At 18 years old, Sarah became the youngest to ski to the South Pole and a few years later, the youngest to ski to both Poles. She has guided teams to the South Pole and North Pole (full route expeditions). She has traversed the Greenland Ice Cap five times, venture into the Gobi Desert, and kite ski 3,300 km retracing the Northwest Passage. When she is not in the cold, she spends her time working in film. She has directed several documentaries and is a published photographer.


Erik is a pro kayaker, pro photographer, and a featured athlete in numerous adventure films. Boomer is not only an adventure photographer, but also works as a commercial and editorial photographer. His confident approach to challenges on and off the river has earned him the title “the honey badger of kayaking”. With many first descents of rivers and waterfalls to his name, Boomer specializes in kayaking some of the world’s toughest rivers. In 2011, Boomer and John Turk became the first to circumnavigate Ellesmere Island on a 100-day ski and sea kayak expedition





4000km Baffin Island Circumnavigation completed


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ExWeb Interview with Sarah McNair-Landry, "The North Pole is a race against the clock"


ExWeb interview with Sarah McNair-Landry, it was odd to have to worry about finding water


1000km of traditional routes and kayaks: ExWeb interview with team Pittarak


Polar AdventureStats

















Boomer, March 3rd, 2015: "Sarah and I are about to leave Qik and hit the trail to Clyde river."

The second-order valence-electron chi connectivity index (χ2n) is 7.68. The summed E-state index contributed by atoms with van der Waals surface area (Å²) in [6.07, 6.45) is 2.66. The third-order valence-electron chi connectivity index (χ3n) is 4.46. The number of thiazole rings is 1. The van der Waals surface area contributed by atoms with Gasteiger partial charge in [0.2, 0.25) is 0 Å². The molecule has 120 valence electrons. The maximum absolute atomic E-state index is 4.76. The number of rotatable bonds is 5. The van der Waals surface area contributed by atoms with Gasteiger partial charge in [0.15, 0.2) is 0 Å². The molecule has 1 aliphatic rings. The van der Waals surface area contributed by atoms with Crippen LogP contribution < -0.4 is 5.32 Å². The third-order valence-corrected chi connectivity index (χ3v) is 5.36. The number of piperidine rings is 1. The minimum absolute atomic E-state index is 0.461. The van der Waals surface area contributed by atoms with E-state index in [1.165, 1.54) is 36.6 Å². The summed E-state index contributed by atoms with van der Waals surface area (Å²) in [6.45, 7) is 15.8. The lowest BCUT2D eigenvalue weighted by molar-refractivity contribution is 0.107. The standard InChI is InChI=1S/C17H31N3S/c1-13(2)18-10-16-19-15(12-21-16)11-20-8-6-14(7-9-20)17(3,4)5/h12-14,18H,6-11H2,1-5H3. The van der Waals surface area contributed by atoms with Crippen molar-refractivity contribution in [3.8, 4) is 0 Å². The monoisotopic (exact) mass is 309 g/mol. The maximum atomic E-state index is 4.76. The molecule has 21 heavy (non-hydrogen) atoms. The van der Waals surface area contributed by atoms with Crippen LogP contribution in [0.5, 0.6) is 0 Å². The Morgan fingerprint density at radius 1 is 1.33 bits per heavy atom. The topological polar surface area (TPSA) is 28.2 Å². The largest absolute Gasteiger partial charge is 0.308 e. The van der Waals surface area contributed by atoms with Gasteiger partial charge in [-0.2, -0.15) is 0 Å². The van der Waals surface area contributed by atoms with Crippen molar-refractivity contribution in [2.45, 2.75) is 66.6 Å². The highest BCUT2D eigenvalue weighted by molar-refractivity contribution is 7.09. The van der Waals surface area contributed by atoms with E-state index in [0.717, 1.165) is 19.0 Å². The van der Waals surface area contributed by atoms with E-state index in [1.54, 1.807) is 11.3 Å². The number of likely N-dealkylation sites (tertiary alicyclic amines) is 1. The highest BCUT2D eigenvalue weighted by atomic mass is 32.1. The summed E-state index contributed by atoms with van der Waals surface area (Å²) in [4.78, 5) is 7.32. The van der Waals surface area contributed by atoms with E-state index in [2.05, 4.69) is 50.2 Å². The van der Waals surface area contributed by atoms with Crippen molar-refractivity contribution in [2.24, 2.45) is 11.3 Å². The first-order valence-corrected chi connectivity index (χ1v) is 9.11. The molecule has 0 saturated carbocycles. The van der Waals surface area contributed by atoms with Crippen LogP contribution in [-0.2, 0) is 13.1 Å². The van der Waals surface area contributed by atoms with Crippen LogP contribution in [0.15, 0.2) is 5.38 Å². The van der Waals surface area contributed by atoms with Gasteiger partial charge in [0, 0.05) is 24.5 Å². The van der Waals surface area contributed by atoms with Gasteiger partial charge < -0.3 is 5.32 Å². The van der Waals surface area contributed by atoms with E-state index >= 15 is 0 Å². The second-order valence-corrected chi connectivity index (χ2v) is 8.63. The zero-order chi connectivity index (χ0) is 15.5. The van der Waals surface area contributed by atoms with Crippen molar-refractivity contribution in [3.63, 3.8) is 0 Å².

courtesy Erik Boomer / Way of the North Expedition, SOURCE
courtesy Way of the North Expedition, SOURCE
Boomer from the field: "Bonnie Ammaq remembers when Sarah's parents dogsledded by her parents outpost camp 25 years ago. Bonnie clearly missed life on the outpost camp, the taste of fresh water and the game of that coastline."
courtesy Erik Boomer / Way of the North Expedition, SOURCE
Boomer from the field: "Sheer ice and overflowing water on a calm section of the Weasel River."
courtesy Erik Boomer / Sarah McNair-Landry / Way of the North Expedition, SOURCE
May 4th: "Summer is catching up to us. We are now traveling through the night to avoid the heat of the day, the dogs prefer the cool nights. Here is a big sunrise at 4:30 AM between Arctic Bay and Igloolik."
courtesy Erik Boomer / Way of the North Expedition, SOURCE
Sarah: "Once on the trail we did everything to keep [the dogs] healthy and kept a good eye on them."
courtesy Erik Boomer / Way of the North Expedition, SOURCE
"Traveling in polar bear area, the dogs would warn us by barking if a bear came into camp during the night."
courtesy Erik Boomer / Sarah McNair-Landry / Way of the North Expedition, SOURCE